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Canadian National Railway Company (TSX: CNR)(NYSE:CNI), the largest rail network operator in Canada, released better-than-expected first-quarter earnings after the market closed on April 20, but its stock has responded by falling more than 3% in the trading sessions since. Let’s take a closer look at the results to determine if we should consider using this weakness as a long-term buying opportunity, or if we should avoid the stock for the time being.
The better-than-expected quarterly results
Here’s a summary of Canadian National’s first-quarter earnings results compared with what analysts had expected and its results in the same period a year ago.
|Earnings Per Share||$0.86||$0.84||$0.66|
|Revenue||$3.10 billion||$3.04 billion||$2.69 billion|
Source: Financial Times
Canadian National’s diluted earnings per share increased 30.3% and its revenue increased 15% compared with the first quarter of fiscal 2014. The company’s very strong earnings per share growth can be attributed to adjusted net income increasing 27.8% to $704 million. Its solid revenue growth can be attributed to its total number of carloads increasing 9.2% to 1.35 million and its total revenue per carload increasing 5.9% to $2,203, which led to total rail freight revenues increasing 15.6% to $2.98 billion.
Here’s a breakdown of eight other notable statistics and updates from the report compared to the year-ago period:
- Gross ton miles increased 9.8% to 111.39 million
- Revenue ton miles increased 7.1% to 57.13 million
- Operating income increased 29.6% to $1.06 billion
- Operating ratio improved 390 basis points to 65.7%
- Net cash provided by operating activities increased 53.8% to $992 million
- Free cash flow increased 5.5% to $521 million
- Weighted-average diluted number of shares decreased 2% to 814.3 million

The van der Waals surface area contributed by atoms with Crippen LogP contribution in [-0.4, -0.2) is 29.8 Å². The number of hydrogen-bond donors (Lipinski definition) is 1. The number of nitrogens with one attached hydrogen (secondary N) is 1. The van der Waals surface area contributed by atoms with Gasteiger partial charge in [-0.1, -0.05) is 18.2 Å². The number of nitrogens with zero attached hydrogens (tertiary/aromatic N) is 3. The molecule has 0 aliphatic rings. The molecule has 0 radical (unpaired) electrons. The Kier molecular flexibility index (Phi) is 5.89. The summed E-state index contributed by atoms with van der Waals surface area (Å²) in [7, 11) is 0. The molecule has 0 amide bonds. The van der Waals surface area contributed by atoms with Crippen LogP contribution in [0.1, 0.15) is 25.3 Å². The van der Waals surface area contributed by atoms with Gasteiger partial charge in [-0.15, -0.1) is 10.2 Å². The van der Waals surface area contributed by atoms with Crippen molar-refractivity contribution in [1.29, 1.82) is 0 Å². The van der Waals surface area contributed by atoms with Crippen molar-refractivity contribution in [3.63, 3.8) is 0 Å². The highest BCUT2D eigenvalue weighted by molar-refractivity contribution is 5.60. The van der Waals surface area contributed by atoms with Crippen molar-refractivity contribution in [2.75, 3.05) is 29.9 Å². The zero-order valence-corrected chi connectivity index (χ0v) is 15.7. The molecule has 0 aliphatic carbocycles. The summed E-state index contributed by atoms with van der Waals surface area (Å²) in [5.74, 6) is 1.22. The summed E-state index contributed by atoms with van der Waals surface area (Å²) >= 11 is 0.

- Reaffirmed its full-year outlook on fiscal 2015, calling for double-digit earnings per share growth versus fiscal 2014’s diluted earnings per share of $3.76
Canadian National also announced that it would be maintaining its quarterly dividend of $0.3125 per share, and the next payment will come on June 30 to shareholders of record at the close of business on June 9.
Should you buy shares of Canadian National Railway today?
I think the post-earnings weakness in Canadian National’s stock represents nothing more than a long-term buying opportunity. I think this because the stock trades at favourable forward valuations, including just 19 times fiscal 2015’s estimated earnings per share of $4.25 and only 16.8 times fiscal 2016’s estimated earnings per share of $4.79, both of which are inexpensive compared with the industry average price-to-earnings multiple of 26.5.
I think Canadian National’s stock could consistently command a fair multiple of at least 24, which would place its shares around $102 by the conclusion of fiscal 2015 and around $115 by the conclusion of fiscal 2016, representing upside of more than 26% and 42%, respectively, from today’s levels.
With all of the information provided above in mind, I think Canadian National represents one of the best long-term investment opportunities in the market today. All Foolish investors should take a closer look and strongly consider beginning to scale in to long-term positions.
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Fool contributor Joseph Solitro has no position in any stocks mentioned. David Gardner owns shares of Canadian National Railway. The Motley Fool owns shares of Canadian National Railway. Canadian National Railway is a recommendation of Stock Advisor Canada.